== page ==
Heightened aggression can be serious concerns for the individual and society at large and are symptoms of many psychiatric illnesses, such as post-traumatic stress disorder. The circuit and synaptic mechanisms underlying experience-induced aggression increase, however, are poorly understood. Here we find that prior attack experience leading to an increase in aggressive behavior, known as aggression priming, activates neurons within the posterior ventral segment of the medial amygdala (MeApv). Optogenetic stimulation of MeApv using a synaptic depression protocol suppresses aggression priming, whereas high-frequency stimulation enhances aggression, mimicking attack experience. Interrogation of the underlying neural circuitry revealed that the MeApv mediates aggression priming via synaptic connections with the ventromedial hypothalamus (VmH) and bed nucleus of the stria terminalis (BNST). These pathways undergo NMDAR-dependent synaptic potentiation after attack. Furthermore, we find that the MeApv–VmH synapses selectively control attack duration, whereas the MeApv–BNST synapses modulate attack frequency, both with no effect on social behavior. Synaptic potentiation of the MeApv–VmH and MeApv–BNST pathways contributes to increased aggression induced by traumatic stress, and weakening synaptic transmission at these synapses blocks the effect of traumatic stress on aggression. These results reveal a circuit and synaptic basis for aggression modulation by experience that can be potentially leveraged toward clinical interventions.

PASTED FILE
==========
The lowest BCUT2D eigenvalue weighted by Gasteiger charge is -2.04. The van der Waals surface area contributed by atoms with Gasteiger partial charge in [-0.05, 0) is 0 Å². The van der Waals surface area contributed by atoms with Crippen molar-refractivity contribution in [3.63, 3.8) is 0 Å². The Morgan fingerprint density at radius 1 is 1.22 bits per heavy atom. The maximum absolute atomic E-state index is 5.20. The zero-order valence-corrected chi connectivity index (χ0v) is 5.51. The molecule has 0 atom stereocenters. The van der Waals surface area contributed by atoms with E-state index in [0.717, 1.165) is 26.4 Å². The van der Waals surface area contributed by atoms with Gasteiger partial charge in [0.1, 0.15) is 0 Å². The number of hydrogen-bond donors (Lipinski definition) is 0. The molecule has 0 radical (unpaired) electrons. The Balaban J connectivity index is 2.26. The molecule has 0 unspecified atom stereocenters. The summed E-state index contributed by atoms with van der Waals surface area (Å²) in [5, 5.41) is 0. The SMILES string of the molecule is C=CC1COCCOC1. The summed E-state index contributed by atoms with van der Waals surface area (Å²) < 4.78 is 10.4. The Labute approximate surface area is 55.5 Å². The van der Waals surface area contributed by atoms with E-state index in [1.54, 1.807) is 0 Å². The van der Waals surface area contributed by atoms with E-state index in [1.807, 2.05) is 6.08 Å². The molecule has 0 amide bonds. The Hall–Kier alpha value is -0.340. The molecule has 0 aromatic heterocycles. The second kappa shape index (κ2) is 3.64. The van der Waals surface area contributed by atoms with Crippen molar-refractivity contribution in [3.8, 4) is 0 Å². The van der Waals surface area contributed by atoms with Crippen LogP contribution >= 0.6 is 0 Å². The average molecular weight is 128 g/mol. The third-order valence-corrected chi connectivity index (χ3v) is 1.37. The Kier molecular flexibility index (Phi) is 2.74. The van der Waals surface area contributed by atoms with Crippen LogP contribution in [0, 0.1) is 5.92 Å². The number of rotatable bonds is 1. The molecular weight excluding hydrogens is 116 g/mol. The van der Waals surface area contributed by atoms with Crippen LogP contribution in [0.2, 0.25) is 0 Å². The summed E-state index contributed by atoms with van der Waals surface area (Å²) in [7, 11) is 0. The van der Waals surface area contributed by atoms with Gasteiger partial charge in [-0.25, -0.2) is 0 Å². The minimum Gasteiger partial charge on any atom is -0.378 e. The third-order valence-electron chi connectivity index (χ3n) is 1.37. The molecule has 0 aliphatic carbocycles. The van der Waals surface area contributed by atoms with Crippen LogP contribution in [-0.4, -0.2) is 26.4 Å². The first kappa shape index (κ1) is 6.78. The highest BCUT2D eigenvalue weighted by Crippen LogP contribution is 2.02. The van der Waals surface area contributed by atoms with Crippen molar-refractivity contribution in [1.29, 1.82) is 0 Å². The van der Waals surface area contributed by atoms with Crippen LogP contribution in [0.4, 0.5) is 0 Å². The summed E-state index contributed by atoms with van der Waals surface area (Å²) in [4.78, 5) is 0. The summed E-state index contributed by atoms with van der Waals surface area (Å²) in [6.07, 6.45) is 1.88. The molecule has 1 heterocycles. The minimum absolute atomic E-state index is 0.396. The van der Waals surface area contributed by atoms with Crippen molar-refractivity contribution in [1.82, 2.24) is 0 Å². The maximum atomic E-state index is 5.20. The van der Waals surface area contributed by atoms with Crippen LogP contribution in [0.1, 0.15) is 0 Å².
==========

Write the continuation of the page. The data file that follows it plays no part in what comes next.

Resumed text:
Bibliographical noteFunding Information:
Received Feb. 16, 2020; revised Mar. 25, 2020; accepted Apr. 14, 2020. Author contributions: J.C.N., X.M., H.L., A.V.K., and Z.L. designed research; J.C.N. and Q.G. performed research; J.C.N., X.M., and Q.G. analyzed data; J.C.N. wrote the first draft of the paper; J.C.N., M.P., H.L., A.V.K., and Z.L. edited the paper; J.C.N. and Z.L. wrote the manuscript.. This work was supported by National Institute of Mental Health Intramural Research Program 1Z1AMH002881 to Z.L., and National Institute of General Medical Sciences Postdoctoral Research Associate Training Program to J.C.N. We thank Daniel Letchford, Lindsay Ejoh, Princess Miranda, and Winnie Gao for analysis of behavioral and immunohistochemical data. The authors declare no competing financial interests. Correspondence should be addressed to Zheng Li at firstname.lastname@example.org. https://doi.org/10.1523/JNEUROSCI.0370-20.2020 Copyright © 2020 the authors
Copyright © 2020 the authors
Copyright 2020 Elsevier B.V., All rights reserved.
- Attack experience
- Medial amygdala
- Synaptic plasticity
- Traumatic stress